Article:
1. Buddhi (intellect) – cognition, retention, memory: Buddhi or the intellect cannot function without a certain bank of memory or data. Depending on the data you have, the intellect plays around.

  2. Manas (sensory mind) – perception. The next dimension is called manas. Manas has many layers to it. But manas is not just the brain – it is right across the body. Every cell in the body has a phenomenal memory – not just of this life but of millions of years. Your body clearly remembers how your forefathers were a million years ago. Top to bottom, there is manas – this is called manomaya kosha. In every cell in the body, there is memory and intelligence, but no intellect. Intellect is only in the brain.

  3. Ahankara (ego) – individuality: includes preferences, and habit patterns. The intellect directly connects with the third dimension of your mind, called ahankara. Ahankara is sometimes translated as ego, but it is much more than that. Ahankara gives you a sense of identity. Once your ahankara takes on an identity, your intellect functions only in that context. It is important to function beyond the intellect, because the intellect is seriously enslaved to your identity.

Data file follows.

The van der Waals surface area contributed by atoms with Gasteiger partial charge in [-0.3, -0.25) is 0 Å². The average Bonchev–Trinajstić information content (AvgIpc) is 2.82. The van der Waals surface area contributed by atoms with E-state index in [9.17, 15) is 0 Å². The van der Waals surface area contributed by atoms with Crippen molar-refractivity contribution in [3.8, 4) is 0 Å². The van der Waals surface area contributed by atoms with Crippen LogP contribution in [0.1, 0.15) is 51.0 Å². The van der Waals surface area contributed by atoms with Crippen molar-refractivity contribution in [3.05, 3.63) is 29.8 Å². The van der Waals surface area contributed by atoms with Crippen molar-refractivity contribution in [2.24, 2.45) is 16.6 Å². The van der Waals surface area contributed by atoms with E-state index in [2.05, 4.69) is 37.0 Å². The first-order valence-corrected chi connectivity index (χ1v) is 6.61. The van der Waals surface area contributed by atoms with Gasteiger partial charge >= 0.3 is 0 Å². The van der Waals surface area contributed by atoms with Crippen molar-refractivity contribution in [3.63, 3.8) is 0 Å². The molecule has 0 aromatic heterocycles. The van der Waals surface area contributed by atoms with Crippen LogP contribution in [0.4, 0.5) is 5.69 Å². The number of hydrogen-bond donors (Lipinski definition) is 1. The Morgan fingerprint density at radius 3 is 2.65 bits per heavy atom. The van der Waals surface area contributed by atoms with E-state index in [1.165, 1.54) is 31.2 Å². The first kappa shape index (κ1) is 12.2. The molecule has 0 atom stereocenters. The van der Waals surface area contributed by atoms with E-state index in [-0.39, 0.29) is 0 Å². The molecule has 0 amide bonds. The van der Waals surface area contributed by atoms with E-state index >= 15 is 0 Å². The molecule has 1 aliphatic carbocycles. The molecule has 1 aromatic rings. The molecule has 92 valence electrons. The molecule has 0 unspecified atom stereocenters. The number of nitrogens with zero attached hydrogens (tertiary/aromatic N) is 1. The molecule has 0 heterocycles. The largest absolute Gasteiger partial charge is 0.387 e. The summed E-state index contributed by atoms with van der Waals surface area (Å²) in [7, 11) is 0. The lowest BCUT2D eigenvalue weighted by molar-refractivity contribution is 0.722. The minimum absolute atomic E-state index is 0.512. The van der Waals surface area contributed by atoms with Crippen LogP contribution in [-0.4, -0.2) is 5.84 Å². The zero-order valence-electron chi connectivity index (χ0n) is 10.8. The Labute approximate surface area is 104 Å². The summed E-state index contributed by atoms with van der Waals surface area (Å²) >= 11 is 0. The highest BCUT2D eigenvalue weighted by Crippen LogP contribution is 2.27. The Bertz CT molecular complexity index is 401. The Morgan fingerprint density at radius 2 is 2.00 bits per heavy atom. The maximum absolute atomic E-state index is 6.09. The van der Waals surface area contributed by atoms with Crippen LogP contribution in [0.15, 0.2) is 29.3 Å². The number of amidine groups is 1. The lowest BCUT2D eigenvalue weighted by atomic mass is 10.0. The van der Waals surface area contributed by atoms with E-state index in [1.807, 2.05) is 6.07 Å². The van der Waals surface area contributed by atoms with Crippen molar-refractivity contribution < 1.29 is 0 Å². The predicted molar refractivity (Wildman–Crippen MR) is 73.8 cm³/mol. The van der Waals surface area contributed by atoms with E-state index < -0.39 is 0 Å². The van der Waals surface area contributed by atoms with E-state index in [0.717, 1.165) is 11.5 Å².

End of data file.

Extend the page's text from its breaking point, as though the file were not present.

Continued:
The root cause of suffering is this division between the ground mind and the particular mind. The more Anu (particular mind) fails to apprehend Vibhu (the ground mind), the more life becomes suffering. The root cause of suffering is this division between the ground mind and the particular mind. This unity of individual mind and universal mind brings radical transformation and total healing in the life of the individual.

The Science of Living Consciousness:

Chitta is the representative of the casual body of the individual. This is a creative part of the mind which orchestrates the Universe to bring us into alignment with our souls’ intention for being here. Chitta is mind without memory – pure intelligence. This intelligence is like the cosmic intelligence – simply there. Everything happens because of that. It does not function out of memory – it simply functions. In a way, what you call cosmos is a living mind, not in the sense of intellect but in the sense of Chitta. Chitta is the last point of the mind. It connects to the basis of creation within you. It connects you with your consciousness.

Consciousness is transported within human form and all organisms by way of the movement of prana. Breath plus consciousness equals prana. Breath is related to air and wind, and these carries what is in their vicinity.

This is the path by which consciousness pervades the body and the mind. It is carried to every corner and space from large to small, including minute tissues and unseen nerve endings where synapse occurs.

The relationship between consciousness and matter is the same as the relationship between a living and dead body. At the time of death, the breath and consciousness leave the body.